Understanding heart disease with Dr. Stephen Hussey

This is an excerpt from Muscle Intelligence podcast episode 084 – How to Have a High-Performing Heart with Dr. Stephen Hussey. This excerpt has been edited for clarity.

Ben Pakulski: Heart health is a huge area of interest for me. For a little bit of my history, for 20 years I was an aspiring professional bodybuilder accumulating as much muscle as possible and eating a tremendous amount food. I have friends, colleagues and peers who literally passed away from things that they just wouldn’t expect. It’s the silent killer and this is why I’m so excited to have you come on here and talk about ways we can optimize at life and hopefully keep heart health optimized and give us some of the biggest things we can do to move the needle, and address some of the myths as well.

Just kicking right off, let’s talk about the science, what is actually happening with respect to heart disease. When someone has heart disease and going down this path of heart attack, or heart disease in general, what is that? What is actually happening?

Dr.  Stephen Hussey: The way I see it is that there’s three categories of what people would call heart disease. One is this process of atherosclerosis, which is the hardening of the arteries wherever they may be. It’s widely promoted that high cholesterol in your blood is this athosclerotic forming, or I guess triggering thing. The question we need to ask is if this high cholesterol, or high LDL in the blood is what’s driving atherosclerosis and cholesterol is distributed evenly throughout the blood, why do we only see atherosclerosis in arteries and not veins? Why do we not see it everywhere in arteries? Why do we only see it in some places in people? There’s that part of heart disease.

There’s also heart attacks; we get tissue death in the heart muscle for whatever reason. I have my theories about why that is. Then the third, I guess category of heart disease is heart failure. This is looked at as the heart is not doing its job of pumping the blood, which I would argue that the heart is not necessarily a full-blown pressure propulsion pump. It’s more like a hydraulic ram. Yeah, those are the three categories of heart disease.

BP: Very interesting. You said you had theories about why these things exist in the heart and not necessarily in the arteries and on the veins. Why is that?

SH: Yeah, so the blood is almost half water. There’s this really unique phenomenon that happens with water. This is the work of Dr. Gerald Pollack up at University of Washington. He studied water for a very long time.

The water that forms is called fourth phase water, or structured water, or exclusion zone water. It forms in arteries. It forms anywhere that the water has sufficient energy to it, so that would be energy from our external environment. Even humans give off radiant energy ourselves. Then also hydrophilic surface, a water-loving surface.

When we have that recipe, we get this formation of structured water on the lining of an artery, all the way around the inner circumference of the artery. There’s two very important reasons why that happens. One is that it actually creates blood flow, because of the energy gradient that forms between the structured water and the hydrogen ions that are left outside of that. Then as far as atherosclerosis goes, this fourth phase water is also called exclusion zone water. It’s called that because it excludes everything that isn’t it.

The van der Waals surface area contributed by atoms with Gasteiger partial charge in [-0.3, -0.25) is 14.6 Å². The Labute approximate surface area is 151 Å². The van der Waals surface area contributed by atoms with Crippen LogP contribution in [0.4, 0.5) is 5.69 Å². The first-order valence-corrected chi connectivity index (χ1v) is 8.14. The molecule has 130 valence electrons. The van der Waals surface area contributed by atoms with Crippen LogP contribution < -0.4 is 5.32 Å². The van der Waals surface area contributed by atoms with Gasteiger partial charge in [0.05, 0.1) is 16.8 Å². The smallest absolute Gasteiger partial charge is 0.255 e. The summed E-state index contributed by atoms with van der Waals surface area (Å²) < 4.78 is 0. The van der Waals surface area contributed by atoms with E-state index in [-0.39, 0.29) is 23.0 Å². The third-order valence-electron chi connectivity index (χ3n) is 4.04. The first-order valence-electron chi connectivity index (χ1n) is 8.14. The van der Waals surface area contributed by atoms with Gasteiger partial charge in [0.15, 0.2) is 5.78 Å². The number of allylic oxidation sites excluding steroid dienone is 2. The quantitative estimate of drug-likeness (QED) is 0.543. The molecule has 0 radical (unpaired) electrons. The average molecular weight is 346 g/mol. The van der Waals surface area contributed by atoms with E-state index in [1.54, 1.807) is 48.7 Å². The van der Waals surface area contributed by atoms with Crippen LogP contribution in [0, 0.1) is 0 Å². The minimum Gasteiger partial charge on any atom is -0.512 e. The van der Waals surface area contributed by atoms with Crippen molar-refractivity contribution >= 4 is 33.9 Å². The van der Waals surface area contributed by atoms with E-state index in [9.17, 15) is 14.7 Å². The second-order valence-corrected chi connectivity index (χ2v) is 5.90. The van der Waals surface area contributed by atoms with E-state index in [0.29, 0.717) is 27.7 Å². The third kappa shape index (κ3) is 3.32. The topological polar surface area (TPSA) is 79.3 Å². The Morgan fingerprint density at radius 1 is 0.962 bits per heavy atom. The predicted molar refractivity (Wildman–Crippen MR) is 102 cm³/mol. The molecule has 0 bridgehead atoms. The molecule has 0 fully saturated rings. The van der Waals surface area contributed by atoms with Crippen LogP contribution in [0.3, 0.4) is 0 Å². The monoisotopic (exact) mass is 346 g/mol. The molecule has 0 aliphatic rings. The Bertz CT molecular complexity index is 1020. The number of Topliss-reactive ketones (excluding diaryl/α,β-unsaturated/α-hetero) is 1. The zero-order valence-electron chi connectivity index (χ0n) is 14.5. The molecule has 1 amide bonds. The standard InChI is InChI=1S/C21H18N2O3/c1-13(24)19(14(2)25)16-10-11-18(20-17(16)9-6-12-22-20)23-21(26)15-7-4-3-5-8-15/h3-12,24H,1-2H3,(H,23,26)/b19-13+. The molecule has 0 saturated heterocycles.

When Dr. Pollack got this stuff to form in a lab, there was no molecule that would ever penetrate this exclusion zone. It was all excluded over to the side. He tried all kinds of things; he tried just dirt molecules, he tried the smallest molecule we could find, which is the protein albumin, which is super small and it was excluded. The only thing that he’s found that can get through are some very tiny ionic minerals, I think like potassium.

The importance of that is that it’s protecting the lining of the artery. We talked about this glycocalyx that forms on the lining of the artery and then we have the endothelial layer….but the first line of defense, I think is this exclusion zone water. Then we have to ask ourselves, oh, I think the key to artery health is maintaining this exclusion zone water on the lining of our arteries. So, what would create healthy exclusion zone water there? Then also, what would break it down? What things in our environment could cause damage to it?

It’s interesting, because like I said, the protein albumin is excluded. That protein is way smaller than any LDL, HDL, VLDL, lipoprotein(a), anything that we think causes or could potentially contribute to atherosclerosis. It excludes all that, because it excludes the protein albumin, so there’s no way that’s getting through if we have this intact barrier. This barrier forms when our body gives energy to it. The ways that our body absorbs energy to energize the water so that it can form this lining of exclusion zone water in the artery is radiant energy, so from the sun, or what’s popular these days is people use infrared saunas, or the red light therapies, things like that. There actually is something to this. We’re actually forming the structured water in our bodies.

If you want more, make sure you’re subscribed to the Muscle Intelligence podcast!

Picture of Ben Pakulski

Ben Pakulski

Since first lifting weights as a teenager, Ben has been on a mission to do whatever it takes… …to become the most muscular man on the planet! On the eve of The Arnold Classic, he confronts the dark realities of bodybuilding… And his own future! Follow him on his journey…

Leave a Comment

Related Posts

Join the Smartest Muscle Building Community Online